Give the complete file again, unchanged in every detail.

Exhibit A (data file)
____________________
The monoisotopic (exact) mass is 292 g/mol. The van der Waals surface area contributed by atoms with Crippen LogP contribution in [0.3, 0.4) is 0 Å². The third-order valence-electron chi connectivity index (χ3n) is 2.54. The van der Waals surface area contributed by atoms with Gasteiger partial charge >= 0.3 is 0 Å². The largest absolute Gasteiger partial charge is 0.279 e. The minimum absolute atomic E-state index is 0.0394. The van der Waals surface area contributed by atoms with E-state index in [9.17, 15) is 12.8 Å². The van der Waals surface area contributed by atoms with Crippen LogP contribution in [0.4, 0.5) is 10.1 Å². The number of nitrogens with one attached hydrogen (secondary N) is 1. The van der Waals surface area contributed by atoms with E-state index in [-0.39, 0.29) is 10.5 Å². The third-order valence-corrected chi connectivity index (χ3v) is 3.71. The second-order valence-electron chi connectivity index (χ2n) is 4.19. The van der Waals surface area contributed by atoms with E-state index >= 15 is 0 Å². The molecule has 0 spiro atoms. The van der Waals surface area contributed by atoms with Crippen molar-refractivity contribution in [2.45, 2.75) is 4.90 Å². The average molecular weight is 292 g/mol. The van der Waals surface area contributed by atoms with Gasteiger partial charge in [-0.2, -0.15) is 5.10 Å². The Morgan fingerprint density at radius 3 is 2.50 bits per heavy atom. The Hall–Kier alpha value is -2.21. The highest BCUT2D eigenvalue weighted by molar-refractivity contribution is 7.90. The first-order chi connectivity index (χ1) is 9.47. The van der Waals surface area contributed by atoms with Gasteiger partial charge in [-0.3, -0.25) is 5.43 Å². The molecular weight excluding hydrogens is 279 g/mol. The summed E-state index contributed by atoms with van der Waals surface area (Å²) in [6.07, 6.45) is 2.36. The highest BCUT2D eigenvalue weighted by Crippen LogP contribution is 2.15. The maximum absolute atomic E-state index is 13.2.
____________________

The monoisotopic (exact) mass is 292 g/mol. The van der Waals surface area contributed by atoms with Crippen LogP contribution in [0.3, 0.4) is 0 Å². The third-order valence-electron chi connectivity index (χ3n) is 2.54. The van der Waals surface area contributed by atoms with Gasteiger partial charge >= 0.3 is 0 Å². The largest absolute Gasteiger partial charge is 0.279 e. The minimum absolute atomic E-state index is 0.0394. The van der Waals surface area contributed by atoms with E-state index in [9.17, 15) is 12.8 Å². The van der Waals surface area contributed by atoms with Crippen LogP contribution in [0.4, 0.5) is 10.1 Å². The number of nitrogens with one attached hydrogen (secondary N) is 1. The van der Waals surface area contributed by atoms with E-state index in [-0.39, 0.29) is 10.5 Å². The third-order valence-corrected chi connectivity index (χ3v) is 3.71. The second-order valence-electron chi connectivity index (χ2n) is 4.19. The van der Waals surface area contributed by atoms with E-state index >= 15 is 0 Å². The molecule has 0 spiro atoms. The van der Waals surface area contributed by atoms with Crippen molar-refractivity contribution in [2.45, 2.75) is 4.90 Å². The average molecular weight is 292 g/mol. The van der Waals surface area contributed by atoms with Gasteiger partial charge in [-0.2, -0.15) is 5.10 Å². The Morgan fingerprint density at radius 3 is 2.50 bits per heavy atom. The Hall–Kier alpha value is -2.21. The highest BCUT2D eigenvalue weighted by molar-refractivity contribution is 7.90. The first-order chi connectivity index (χ1) is 9.47. The van der Waals surface area contributed by atoms with Gasteiger partial charge in [-0.3, -0.25) is 5.43 Å². The molecular weight excluding hydrogens is 279 g/mol. The summed E-state index contributed by atoms with van der Waals surface area (Å²) in [6.07, 6.45) is 2.36. The highest BCUT2D eigenvalue weighted by Crippen LogP contribution is 2.15. The maximum absolute atomic E-state index is 13.2.